You may have already heard that Shawn Elliott is hosting a symposium on "the practice and politics of writing game reviews," and he's assembled a team of respondents including Leigh Alexander, N'Gai Croal, Kieron Gillen, Stephen Totilo and other notable game journalists.
Elliott is a smart guy, and he proves it by going about this the right way: 1) He's taking his time (the project will span months) to isolate specific topics like review ethics and casual/indie/user-generated games. 2) He's keeping the community on the sidelines. The critics will generate the conversation, and Elliott is encouraging them to engage each other vigorously as the discussion ensues. These email conversations will be posted online, and each will surely be met with a big response from the community. Opening the floodgates to all comers would have produced cacophonous chaos. I think Elliott will have his hands full with the ten opinionated writers already on-board.
Some have characterized the symposium as little more than self-absorbed navel-gazing. I think that's unfair. As I read it, the symposium is designed to encourage rigorous reflection on a fairly complex, non-standardized process with lots of moving parts - one that also happens to be the target of significant criticism from within the industry and from the gaming community itself.
If you're part of an organization, however loosely affiliated, that is routinely criticized for shoddy or unethical work, you basically have three options. You can defensively dismiss your critics as clueless or ignorant; you can acknowledge the problem and attempt to distance yourself from the "bad guys"; or you can stop and take a hard look at the situation (including your own possible culpability) in an effort to raise standards, identify problems, or otherwise address the situation in a positive way. This approach takes more time, requires more work, and insists on large doses of humility and self-reflection. This, it would seem, is the road Elliott and company have chosen, and I wish them well.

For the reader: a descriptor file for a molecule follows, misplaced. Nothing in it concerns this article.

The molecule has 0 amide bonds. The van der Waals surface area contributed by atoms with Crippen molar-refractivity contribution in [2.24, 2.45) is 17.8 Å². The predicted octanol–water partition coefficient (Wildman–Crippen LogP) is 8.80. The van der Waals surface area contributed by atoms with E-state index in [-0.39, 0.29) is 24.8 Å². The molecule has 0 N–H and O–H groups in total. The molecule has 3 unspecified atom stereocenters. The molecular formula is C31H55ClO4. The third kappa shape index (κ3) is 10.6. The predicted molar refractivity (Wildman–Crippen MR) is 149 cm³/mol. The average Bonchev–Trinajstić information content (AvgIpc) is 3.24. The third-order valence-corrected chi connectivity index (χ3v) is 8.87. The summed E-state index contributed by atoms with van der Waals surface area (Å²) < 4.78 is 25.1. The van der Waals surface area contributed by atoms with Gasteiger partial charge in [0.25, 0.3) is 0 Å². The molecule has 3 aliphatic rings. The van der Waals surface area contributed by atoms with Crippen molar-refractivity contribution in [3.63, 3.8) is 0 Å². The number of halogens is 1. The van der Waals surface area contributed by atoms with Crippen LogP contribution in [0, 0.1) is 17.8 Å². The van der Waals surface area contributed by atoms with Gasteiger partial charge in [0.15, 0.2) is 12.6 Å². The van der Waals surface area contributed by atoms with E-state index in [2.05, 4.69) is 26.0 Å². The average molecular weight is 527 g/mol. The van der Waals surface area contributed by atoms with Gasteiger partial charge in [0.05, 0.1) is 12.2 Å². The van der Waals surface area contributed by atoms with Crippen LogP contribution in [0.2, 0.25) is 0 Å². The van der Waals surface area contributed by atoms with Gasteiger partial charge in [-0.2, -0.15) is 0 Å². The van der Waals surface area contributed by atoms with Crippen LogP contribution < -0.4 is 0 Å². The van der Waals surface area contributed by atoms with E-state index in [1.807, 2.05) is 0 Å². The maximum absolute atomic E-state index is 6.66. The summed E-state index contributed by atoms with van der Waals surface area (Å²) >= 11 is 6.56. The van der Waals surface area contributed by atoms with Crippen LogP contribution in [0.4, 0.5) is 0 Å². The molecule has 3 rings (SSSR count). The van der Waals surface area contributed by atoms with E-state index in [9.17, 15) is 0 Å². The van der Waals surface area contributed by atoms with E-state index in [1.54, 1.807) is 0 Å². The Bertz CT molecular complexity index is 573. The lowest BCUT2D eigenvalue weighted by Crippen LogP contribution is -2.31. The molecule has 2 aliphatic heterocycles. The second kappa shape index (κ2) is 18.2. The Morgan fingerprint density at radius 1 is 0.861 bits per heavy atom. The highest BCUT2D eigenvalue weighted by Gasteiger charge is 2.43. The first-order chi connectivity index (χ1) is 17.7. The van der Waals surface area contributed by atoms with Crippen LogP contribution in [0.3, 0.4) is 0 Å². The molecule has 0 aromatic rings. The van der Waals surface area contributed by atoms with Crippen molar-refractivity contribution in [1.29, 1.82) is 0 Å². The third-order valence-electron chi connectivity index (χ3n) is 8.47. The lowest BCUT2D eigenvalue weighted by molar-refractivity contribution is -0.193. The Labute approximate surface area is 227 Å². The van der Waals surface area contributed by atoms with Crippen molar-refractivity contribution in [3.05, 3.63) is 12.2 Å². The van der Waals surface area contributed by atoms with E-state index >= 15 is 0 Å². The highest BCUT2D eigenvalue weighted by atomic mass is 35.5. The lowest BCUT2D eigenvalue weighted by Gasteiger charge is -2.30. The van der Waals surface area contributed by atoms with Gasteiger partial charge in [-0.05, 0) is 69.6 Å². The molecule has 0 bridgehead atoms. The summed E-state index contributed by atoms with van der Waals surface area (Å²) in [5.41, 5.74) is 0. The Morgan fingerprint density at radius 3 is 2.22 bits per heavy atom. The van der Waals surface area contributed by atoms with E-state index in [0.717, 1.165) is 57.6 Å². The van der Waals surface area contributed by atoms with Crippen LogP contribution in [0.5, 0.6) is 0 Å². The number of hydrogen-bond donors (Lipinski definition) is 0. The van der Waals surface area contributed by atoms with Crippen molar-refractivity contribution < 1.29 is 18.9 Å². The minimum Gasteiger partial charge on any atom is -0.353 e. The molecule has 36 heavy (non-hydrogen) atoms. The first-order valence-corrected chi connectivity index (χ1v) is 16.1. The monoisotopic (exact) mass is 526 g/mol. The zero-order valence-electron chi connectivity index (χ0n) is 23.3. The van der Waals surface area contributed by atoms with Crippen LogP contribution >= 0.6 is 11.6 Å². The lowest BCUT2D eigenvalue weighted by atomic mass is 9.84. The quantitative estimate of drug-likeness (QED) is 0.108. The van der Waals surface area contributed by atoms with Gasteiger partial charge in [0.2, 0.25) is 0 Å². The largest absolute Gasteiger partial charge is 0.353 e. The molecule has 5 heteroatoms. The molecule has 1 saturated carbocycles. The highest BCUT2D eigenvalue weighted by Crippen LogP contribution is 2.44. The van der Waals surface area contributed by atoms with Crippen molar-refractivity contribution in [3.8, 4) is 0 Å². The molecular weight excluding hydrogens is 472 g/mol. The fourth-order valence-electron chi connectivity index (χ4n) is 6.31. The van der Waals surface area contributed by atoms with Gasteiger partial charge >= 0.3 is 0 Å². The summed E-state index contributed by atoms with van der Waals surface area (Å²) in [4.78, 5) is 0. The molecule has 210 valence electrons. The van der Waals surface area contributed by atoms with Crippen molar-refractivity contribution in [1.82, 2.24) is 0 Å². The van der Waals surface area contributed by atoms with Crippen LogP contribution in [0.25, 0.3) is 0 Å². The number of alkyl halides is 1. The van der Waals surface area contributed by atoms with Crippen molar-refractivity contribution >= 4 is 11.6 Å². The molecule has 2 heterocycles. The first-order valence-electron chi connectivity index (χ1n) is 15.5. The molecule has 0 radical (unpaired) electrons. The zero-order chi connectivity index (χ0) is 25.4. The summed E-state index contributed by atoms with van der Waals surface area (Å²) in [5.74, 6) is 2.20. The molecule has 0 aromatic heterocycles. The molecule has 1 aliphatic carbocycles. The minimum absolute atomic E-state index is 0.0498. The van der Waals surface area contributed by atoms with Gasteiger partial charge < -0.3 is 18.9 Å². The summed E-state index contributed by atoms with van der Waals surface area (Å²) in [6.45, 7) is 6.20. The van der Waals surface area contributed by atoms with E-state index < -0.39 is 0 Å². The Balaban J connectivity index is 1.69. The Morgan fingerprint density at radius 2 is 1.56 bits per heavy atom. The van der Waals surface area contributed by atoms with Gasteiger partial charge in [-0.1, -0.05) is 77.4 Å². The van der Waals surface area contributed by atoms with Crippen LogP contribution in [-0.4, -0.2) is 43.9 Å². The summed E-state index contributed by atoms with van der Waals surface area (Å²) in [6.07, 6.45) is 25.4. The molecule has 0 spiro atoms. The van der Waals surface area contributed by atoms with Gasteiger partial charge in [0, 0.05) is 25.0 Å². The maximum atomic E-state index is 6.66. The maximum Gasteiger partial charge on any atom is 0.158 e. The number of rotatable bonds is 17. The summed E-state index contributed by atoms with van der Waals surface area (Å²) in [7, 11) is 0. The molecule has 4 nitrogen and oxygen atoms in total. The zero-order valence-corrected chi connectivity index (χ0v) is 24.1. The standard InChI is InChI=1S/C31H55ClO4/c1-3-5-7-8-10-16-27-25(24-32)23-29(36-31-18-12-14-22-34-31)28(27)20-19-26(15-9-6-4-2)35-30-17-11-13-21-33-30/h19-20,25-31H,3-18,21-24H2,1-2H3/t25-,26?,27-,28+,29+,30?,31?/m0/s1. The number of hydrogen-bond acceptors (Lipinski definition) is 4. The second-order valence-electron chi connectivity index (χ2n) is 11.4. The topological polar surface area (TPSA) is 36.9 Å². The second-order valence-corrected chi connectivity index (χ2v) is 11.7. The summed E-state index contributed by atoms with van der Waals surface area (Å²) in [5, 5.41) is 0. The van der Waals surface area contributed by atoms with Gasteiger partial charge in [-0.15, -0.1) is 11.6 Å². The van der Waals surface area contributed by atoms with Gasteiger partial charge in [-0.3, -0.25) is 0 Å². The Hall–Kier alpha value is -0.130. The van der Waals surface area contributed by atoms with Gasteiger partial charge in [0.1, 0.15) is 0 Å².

By the way, the ancient Greeks originally conceived of the Symposium as a drinking party, and the leader of the event determined how much to dilute the wine, depending on the seriousness of the discussion at hand. Like I said, Elliott has his hand full.